Just days after the Illinois Environmental Protection Agency shuttered a controversial Ford Heights landfill, a Cook County Circuit Court judge on Friday ordered the seal lifted.
In response to a joint emergency motion filed on behalf of the Lincoln Ltd. landfill and the Village of Ford Heights, Judge Thomas Quinn restricted the agency from enforcing the seal order.
Environmental inspectors had visited the site on the orders of Gov. Rod Blagojevich on Monday morning, and closed it later that day.
The judge's ruling essentially means the agency cannot impede anyone from entering the site or conducting business there while the issue goes through the regular channels of litigation.
The agency had issued citations in the past against the Ford Heights dump site and another in nearby Bloom Township operated by the same person, John Einoder of Orland Park. Einoder also has been facing felony charges and a civil suit stemming from the landfills' operations.
"While the seal order has been lifted, we still intend to prosecute the violations at this site to the full extent," agency spokeswoman Anne Rowan said.
The agency referred its case against the facility to the state attorney general's office in 2003 after the owner failed to comply with earlier citations regarding operating the site without a general waste permit and allowing debris to pile above grade level.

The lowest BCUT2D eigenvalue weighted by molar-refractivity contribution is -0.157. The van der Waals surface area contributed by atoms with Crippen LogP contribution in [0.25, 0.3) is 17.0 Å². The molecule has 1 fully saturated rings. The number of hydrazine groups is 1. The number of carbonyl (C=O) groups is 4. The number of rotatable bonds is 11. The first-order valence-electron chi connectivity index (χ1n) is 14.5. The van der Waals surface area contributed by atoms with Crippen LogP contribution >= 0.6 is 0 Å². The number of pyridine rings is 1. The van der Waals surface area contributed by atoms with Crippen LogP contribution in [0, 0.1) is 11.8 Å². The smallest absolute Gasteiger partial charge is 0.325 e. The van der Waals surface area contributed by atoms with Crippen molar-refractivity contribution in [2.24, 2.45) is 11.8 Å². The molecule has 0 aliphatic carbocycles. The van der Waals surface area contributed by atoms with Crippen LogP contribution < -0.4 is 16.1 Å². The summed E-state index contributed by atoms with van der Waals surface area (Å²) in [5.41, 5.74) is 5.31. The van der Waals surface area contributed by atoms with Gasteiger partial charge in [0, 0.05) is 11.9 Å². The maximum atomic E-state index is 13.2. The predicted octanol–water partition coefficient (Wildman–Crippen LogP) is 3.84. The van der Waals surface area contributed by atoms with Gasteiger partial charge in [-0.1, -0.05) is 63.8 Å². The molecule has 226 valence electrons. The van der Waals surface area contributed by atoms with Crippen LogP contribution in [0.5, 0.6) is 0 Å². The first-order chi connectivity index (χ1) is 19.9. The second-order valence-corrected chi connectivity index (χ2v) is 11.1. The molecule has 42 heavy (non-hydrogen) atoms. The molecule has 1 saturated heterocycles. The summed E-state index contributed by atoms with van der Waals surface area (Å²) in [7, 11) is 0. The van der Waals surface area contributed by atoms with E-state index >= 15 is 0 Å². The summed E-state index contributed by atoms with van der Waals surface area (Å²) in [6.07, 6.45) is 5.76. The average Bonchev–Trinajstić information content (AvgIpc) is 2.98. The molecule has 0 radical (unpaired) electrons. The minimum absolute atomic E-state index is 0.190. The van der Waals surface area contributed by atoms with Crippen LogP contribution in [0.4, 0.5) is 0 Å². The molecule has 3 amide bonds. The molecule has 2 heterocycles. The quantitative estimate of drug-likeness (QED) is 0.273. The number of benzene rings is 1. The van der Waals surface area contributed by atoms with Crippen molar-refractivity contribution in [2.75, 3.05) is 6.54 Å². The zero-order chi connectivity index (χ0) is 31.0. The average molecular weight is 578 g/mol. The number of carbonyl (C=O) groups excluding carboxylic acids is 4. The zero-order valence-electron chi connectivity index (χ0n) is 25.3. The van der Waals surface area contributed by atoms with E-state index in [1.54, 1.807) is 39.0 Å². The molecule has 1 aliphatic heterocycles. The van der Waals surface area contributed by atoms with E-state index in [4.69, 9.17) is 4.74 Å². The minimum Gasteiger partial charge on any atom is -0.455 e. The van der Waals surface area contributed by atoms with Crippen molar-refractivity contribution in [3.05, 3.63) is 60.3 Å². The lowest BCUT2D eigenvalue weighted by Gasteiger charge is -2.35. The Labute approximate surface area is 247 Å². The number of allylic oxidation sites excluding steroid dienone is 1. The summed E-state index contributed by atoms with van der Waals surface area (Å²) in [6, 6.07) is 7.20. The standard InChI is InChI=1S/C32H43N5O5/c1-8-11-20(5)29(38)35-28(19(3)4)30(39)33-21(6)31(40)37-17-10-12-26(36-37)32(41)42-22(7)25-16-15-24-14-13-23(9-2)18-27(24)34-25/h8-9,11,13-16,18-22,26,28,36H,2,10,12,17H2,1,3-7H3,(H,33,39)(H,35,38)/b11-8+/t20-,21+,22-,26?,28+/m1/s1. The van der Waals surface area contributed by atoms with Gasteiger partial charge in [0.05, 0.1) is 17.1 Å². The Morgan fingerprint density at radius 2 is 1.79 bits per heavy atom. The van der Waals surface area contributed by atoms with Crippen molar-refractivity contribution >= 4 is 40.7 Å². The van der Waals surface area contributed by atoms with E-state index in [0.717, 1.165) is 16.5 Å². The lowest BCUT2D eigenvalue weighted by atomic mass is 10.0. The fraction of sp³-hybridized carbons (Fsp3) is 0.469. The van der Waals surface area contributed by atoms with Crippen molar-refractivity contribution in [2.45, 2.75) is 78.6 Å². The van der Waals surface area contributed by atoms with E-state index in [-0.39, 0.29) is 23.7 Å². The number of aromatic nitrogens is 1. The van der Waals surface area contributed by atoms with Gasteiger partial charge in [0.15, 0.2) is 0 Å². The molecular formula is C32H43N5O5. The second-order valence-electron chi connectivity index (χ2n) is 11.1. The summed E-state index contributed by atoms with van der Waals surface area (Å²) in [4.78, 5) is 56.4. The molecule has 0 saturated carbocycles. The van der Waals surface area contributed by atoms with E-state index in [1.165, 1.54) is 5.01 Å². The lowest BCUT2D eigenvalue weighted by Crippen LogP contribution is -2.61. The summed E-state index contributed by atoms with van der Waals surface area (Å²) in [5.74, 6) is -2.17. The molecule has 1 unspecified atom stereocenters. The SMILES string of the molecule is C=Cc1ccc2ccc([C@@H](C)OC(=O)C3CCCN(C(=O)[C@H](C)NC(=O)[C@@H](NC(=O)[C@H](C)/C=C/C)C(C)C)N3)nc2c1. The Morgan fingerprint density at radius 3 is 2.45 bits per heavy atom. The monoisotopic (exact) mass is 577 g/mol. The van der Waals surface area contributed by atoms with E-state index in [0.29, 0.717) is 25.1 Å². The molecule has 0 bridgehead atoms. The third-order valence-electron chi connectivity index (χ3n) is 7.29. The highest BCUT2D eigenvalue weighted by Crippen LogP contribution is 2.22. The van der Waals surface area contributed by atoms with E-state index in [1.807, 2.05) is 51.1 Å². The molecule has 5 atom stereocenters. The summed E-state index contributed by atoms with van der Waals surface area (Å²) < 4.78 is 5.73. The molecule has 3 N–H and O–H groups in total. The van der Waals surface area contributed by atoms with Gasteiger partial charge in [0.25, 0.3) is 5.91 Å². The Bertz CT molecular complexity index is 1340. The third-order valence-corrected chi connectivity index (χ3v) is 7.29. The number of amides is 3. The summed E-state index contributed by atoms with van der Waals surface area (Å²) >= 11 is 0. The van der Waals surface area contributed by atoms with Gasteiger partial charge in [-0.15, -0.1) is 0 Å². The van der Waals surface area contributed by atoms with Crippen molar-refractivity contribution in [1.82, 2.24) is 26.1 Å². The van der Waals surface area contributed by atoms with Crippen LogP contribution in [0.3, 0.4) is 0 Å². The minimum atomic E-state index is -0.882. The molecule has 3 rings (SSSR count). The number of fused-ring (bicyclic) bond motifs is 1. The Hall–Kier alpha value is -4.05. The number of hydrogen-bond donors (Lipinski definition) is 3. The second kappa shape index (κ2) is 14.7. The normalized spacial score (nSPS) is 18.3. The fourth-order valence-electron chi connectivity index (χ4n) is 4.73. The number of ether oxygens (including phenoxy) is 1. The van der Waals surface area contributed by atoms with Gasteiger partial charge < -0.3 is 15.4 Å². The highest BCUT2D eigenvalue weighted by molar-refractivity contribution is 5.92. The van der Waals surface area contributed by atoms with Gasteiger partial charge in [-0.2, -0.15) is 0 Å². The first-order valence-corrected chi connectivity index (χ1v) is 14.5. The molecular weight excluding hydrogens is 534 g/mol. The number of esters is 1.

By last count, the landfill had reached a height of 73 feet. The volume of waste reportedly had grown from 432,000 cubic yards in October of 2002, to about 4.8 million in August of 2004.
Opponents of the landfill, who just days ago breathed a sigh of relief when it was shut down, were stunned by the court order.
"That just doesn't make sense," said Robert Chancellor, a Lynwood resident who has been staunchly fighting to have the site closed. "How can you keep reopening something when it's already considered illegal?"
Chancellor, who said a primary concern is that nobody seems to know exactly what has been dumped at the site, said the landfill opponents have no plans to give up.
Ford Heights Mayor Saul Beck praised the decision to lift the seal order, saying the site provided economic development opportunities and sorely needed revenue to one of the poorest communities in the nation.
Aside from revenue the village receives through tipping fees, the landfill eventually was supposed to be converted into a ski slope.
"We're trying to plan some recreation with some economic development," Beck said, adding, "Every time we get something, there's something wrong with it."